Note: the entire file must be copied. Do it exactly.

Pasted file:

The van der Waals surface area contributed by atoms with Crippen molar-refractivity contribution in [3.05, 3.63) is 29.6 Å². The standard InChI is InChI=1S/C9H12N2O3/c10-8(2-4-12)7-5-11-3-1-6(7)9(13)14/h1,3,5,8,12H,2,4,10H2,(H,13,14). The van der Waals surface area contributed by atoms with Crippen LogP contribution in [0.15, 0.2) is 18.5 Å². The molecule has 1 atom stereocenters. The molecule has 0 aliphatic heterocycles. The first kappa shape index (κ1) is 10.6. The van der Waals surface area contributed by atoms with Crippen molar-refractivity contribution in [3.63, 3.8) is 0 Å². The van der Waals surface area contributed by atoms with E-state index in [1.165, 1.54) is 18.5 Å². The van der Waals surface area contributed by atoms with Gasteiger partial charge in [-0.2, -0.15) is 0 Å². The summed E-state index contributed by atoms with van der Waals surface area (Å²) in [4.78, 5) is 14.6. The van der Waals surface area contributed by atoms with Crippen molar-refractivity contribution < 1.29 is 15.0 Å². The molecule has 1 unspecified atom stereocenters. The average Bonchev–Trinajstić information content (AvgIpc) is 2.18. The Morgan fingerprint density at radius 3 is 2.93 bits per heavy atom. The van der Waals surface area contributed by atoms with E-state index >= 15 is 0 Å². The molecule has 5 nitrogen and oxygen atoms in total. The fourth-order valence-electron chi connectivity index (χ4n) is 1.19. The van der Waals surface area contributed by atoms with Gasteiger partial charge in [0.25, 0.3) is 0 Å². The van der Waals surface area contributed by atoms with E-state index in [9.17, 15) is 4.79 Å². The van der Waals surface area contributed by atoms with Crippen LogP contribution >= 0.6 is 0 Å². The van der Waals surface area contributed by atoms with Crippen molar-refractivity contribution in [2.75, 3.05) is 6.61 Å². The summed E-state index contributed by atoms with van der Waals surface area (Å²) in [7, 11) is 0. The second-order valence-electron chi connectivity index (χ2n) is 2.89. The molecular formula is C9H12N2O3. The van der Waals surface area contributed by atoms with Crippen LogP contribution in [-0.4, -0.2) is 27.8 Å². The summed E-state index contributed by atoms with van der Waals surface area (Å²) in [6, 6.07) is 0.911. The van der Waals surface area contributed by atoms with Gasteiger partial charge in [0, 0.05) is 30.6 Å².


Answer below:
The van der Waals surface area contributed by atoms with Crippen molar-refractivity contribution in [3.05, 3.63) is 29.6 Å². The standard InChI is InChI=1S/C9H12N2O3/c10-8(2-4-12)7-5-11-3-1-6(7)9(13)14/h1,3,5,8,12H,2,4,10H2,(H,13,14). The van der Waals surface area contributed by atoms with Crippen LogP contribution in [0.15, 0.2) is 18.5 Å². The molecule has 1 atom stereocenters. The molecule has 0 aliphatic heterocycles. The first kappa shape index (κ1) is 10.6. The van der Waals surface area contributed by atoms with Crippen molar-refractivity contribution in [3.63, 3.8) is 0 Å². The van der Waals surface area contributed by atoms with E-state index in [1.165, 1.54) is 18.5 Å². The van der Waals surface area contributed by atoms with Gasteiger partial charge in [-0.2, -0.15) is 0 Å². The summed E-state index contributed by atoms with van der Waals surface area (Å²) in [4.78, 5) is 14.6. The van der Waals surface area contributed by atoms with Crippen molar-refractivity contribution < 1.29 is 15.0 Å². The molecule has 1 unspecified atom stereocenters. The average Bonchev–Trinajstić information content (AvgIpc) is 2.18. The Morgan fingerprint density at radius 3 is 2.93 bits per heavy atom. The van der Waals surface area contributed by atoms with E-state index >= 15 is 0 Å². The molecule has 5 nitrogen and oxygen atoms in total. The fourth-order valence-electron chi connectivity index (χ4n) is 1.19. The van der Waals surface area contributed by atoms with Gasteiger partial charge in [0.25, 0.3) is 0 Å². The van der Waals surface area contributed by atoms with E-state index in [9.17, 15) is 4.79 Å². The van der Waals surface area contributed by atoms with Crippen LogP contribution >= 0.6 is 0 Å². The van der Waals surface area contributed by atoms with Crippen molar-refractivity contribution in [2.75, 3.05) is 6.61 Å². The summed E-state index contributed by atoms with van der Waals surface area (Å²) in [7, 11) is 0. The second-order valence-electron chi connectivity index (χ2n) is 2.89. The molecular formula is C9H12N2O3. The van der Waals surface area contributed by atoms with Crippen LogP contribution in [-0.4, -0.2) is 27.8 Å². The summed E-state index contributed by atoms with van der Waals surface area (Å²) in [6, 6.07) is 0.911. The van der Waals surface area contributed by atoms with Gasteiger partial charge in [0, 0.05) is 30.6 Å².